Authors & Events
Gifts & Deals
Jul 15, 2014
| ISBN 9781781681749
Jul 22, 2014
| ISBN 9781781681756
Jul 15, 2014
| ISBN 9781781682203
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Jul 15, 2014 | ISBN 9781781681749
Jul 22, 2014 | ISBN 9781781681756
Jul 15, 2014 | ISBN 9781781682203
For many illusions it is easy to find owners—people who proudly declare their belief in things such as life after death, human reason, or the self-regulation of financial markets. Yet there are also different kinds of illusions, too, for example, in art: trompe l’oeil painting pleases its observers with “anonymous illusions”—illusions where it is not entirely clear who should be deceived.Anonymous illusions offer a universal pleasure principle within culture. They are present in games, sports, design, eroticism, manners, charm, beauty, and so on. However, it seems that this pleasure principle is increasingly misinterpreted. The proud proprietors of certain illusions are no longer capable of recognizing that they also follow anonymous illusions. As a consequence, they mistake happy, polite others for naïve idiots or “savages”—the possessors of stupid illusions whose happiness is an obscene intrusion into the lives of more rational creatures.The misrecognition of anonymous illusions thus becomes a crucial ideological bedrock for contemporary neoliberal policy. Hatred of the other’s happiness leads to the destruction of the public sphere and to a state that, rather than fostering and stimulating its citizens’ capacities, interpellates them as victims and limits itself to providing “protective” or repressive measures directed against them.
In this fascinating work of cultural theory and philosophy, Robert Pfaller explores the hidden cost of our contemporary approach to pleasure, belief and illusion.Sports, design, eroticism, social intercourse and games – indeed, all those aspects of our culture commonly deemed ‘pleasurable’–seem to require beliefs that many regard as illusory. But in considering themselves above the self-deceptions of the crowd, those same sceptics are prone to dismissing a majority of the population as naive or misguided. In doing so, they create a false opposition between the ‘simple’ masses and their more enlightened rulers. And this dichotomy then functions as an ideological support for neoliberal government: citizens become irrational victims, to be ruled over by a protective security state. What initially appears to be a universal pleasure principle – the role of ‘anonymous illusions’ in mass culture – in this way becomes a rationale for dismantling democracy.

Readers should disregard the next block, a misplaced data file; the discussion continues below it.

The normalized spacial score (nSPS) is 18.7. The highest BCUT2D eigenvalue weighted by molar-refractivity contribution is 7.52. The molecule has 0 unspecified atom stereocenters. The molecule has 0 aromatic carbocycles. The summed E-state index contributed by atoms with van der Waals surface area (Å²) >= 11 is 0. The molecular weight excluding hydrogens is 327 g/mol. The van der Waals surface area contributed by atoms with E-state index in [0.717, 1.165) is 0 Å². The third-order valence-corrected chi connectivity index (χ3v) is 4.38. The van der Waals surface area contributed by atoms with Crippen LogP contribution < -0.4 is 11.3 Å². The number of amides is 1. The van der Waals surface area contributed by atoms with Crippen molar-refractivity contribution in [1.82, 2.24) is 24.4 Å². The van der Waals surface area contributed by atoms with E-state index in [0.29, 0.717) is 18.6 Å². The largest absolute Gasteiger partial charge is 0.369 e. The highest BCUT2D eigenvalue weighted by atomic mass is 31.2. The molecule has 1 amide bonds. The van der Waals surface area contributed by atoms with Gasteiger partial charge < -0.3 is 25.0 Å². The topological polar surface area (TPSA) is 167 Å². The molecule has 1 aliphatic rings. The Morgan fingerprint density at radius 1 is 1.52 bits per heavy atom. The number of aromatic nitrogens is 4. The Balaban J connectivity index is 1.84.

For many illusions, it is easy to find owners – people who proudly declare that they believe in things such as life after death, human reason, and self-regulation of financial markets. Yet there are also different kinds of illusions at work, for example, in art: trompe l’oeil-painting pleases its observers with “anonymous illusions” – illusions where it is not entirely clear who exactly it is that should be deceived.Anonymous illusions offer a universal pleasure principle within culture: they are present in games, sport, design, eroticism, manners, charm, beauty, etc. However it seems that this pleasure principle is increasingly subjected to misrecognition: the proud proprietors of certain illusions are no longer capable of recognizing that they too follow anonymous illusions. As a consequence, they mistake happy, polite others for naïve idiots or “savages” – as owners of stupid illusions; and consider their happiness an obscene intrusion – as something in which they could never share.Pfaller explores the strange properties of these shared illusions, and finds that they have a central and crucial role in our culture—and we need to better understand them in order to protect the public sphere.
“But let’s go back to belief, to the cliché that today we have lost belief. This is nothing more than a pseudo-debate: today we believe more than ever—and this is the problem, as Robert Pfaller has shown. The concepts of the debate are therefore no longer the same. Unfortunately, however, the great majority of philosophers haven’t stepped up to the challenges at this high level, and thus they burden us with false answers.“—Slavoj iek
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